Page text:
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Rosie DiManno: Canada’s new Afghan war memorial is kept under lock and key. Strange way of honouring fallen soldiers

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What if you died for your country and nobody remembered?

Or if strangers wished to lay a wreath, pay their respects, but couldn’t?

Last Thursday, eight years after Canadian troops bugged out of Kandahar, a dedication service was held at the new Afghanistan Memorial Hall at National Defence Headquarters in Ottawa.

No family members of the fallen were present. They weren’t invited. The public wasn’t welcome. Media didn’t even receive a press release.

Indeed, disclosure of the event wasn’t made until the following day, first via Twitter and later on Facebook.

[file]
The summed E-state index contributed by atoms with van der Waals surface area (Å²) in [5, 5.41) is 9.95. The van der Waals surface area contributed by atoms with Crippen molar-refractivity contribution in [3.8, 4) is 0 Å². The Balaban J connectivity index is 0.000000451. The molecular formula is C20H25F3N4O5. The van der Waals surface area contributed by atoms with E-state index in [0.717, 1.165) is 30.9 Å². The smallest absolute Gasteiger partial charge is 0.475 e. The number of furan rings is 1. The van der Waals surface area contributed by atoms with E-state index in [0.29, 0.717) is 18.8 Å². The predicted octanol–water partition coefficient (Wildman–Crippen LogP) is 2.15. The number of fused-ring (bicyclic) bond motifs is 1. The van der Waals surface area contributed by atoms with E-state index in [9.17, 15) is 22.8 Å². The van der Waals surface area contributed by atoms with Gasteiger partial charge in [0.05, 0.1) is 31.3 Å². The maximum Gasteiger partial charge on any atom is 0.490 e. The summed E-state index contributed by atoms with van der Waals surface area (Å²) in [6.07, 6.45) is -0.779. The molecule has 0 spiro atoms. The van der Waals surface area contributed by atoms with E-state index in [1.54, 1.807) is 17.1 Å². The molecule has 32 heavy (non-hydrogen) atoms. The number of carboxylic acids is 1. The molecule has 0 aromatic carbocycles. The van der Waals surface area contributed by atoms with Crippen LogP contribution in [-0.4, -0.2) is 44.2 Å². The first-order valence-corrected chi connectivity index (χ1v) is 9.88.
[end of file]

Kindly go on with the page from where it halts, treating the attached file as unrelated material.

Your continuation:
Officials claim the intent was to keep the ceremony low-key. But why? Because this smacked more of secrecy than subdued commemoration.

Canada suffered 159 military casualties in Afghanistan between 2002 and 2011, most of those deaths during the troop deployment which began in 2006, Canada part of the UN-led combat battle group. Seven civilians were also killed, including Calgary Herald journalist Michelle Lang and Foreign Affairs diplomat Glyn Berry.

At the Kandahar Airfield, as an embedded reporter, I attended several — too many — solemn repatriation ceremonies, at dusk, in the late night hours, where coffins were loaded into the belly of a CF-130, to be flown home.

Behind the Canadian military administration building at the base, a cenotaph was erected on which, over time, 190 black granite plaques were added, honouring Canadian Forces members and others who died as the mission ground on. Military brass routinely held press conferences nearby. Soldier-colleagues of the fallen — even, on........

© Toronto Star